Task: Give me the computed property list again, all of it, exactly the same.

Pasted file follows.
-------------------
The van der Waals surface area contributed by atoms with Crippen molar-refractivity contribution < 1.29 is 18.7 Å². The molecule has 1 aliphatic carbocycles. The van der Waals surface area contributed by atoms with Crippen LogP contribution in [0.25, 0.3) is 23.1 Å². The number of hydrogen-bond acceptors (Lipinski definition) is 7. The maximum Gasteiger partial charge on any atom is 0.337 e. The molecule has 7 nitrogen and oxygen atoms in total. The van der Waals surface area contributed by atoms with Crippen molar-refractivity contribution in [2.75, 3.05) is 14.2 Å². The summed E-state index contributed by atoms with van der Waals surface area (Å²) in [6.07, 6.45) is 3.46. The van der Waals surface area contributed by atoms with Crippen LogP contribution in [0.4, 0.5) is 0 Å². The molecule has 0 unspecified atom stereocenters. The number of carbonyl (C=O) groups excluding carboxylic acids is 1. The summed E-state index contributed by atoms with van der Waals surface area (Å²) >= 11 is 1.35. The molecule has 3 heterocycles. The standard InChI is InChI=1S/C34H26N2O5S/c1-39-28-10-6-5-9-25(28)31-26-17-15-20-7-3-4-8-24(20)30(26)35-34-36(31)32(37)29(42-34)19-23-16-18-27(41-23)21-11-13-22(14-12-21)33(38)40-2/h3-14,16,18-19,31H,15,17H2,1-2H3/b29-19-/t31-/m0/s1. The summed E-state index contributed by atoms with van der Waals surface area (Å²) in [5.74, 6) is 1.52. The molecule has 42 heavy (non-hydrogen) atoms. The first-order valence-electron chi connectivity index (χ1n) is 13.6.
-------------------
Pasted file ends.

The van der Waals surface area contributed by atoms with Crippen molar-refractivity contribution < 1.29 is 18.7 Å². The molecule has 1 aliphatic carbocycles. The van der Waals surface area contributed by atoms with Crippen LogP contribution in [0.25, 0.3) is 23.1 Å². The number of hydrogen-bond acceptors (Lipinski definition) is 7. The maximum Gasteiger partial charge on any atom is 0.337 e. The molecule has 7 nitrogen and oxygen atoms in total. The van der Waals surface area contributed by atoms with Crippen molar-refractivity contribution in [2.75, 3.05) is 14.2 Å². The summed E-state index contributed by atoms with van der Waals surface area (Å²) in [6.07, 6.45) is 3.46. The van der Waals surface area contributed by atoms with Crippen LogP contribution in [0.4, 0.5) is 0 Å². The molecule has 0 unspecified atom stereocenters. The number of carbonyl (C=O) groups excluding carboxylic acids is 1. The summed E-state index contributed by atoms with van der Waals surface area (Å²) >= 11 is 1.35. The molecule has 3 heterocycles. The standard InChI is InChI=1S/C34H26N2O5S/c1-39-28-10-6-5-9-25(28)31-26-17-15-20-7-3-4-8-24(20)30(26)35-34-36(31)32(37)29(42-34)19-23-16-18-27(41-23)21-11-13-22(14-12-21)33(38)40-2/h3-14,16,18-19,31H,15,17H2,1-2H3/b29-19-/t31-/m0/s1. The summed E-state index contributed by atoms with van der Waals surface area (Å²) in [5.74, 6) is 1.52. The molecule has 42 heavy (non-hydrogen) atoms. The first-order valence-electron chi connectivity index (χ1n) is 13.6.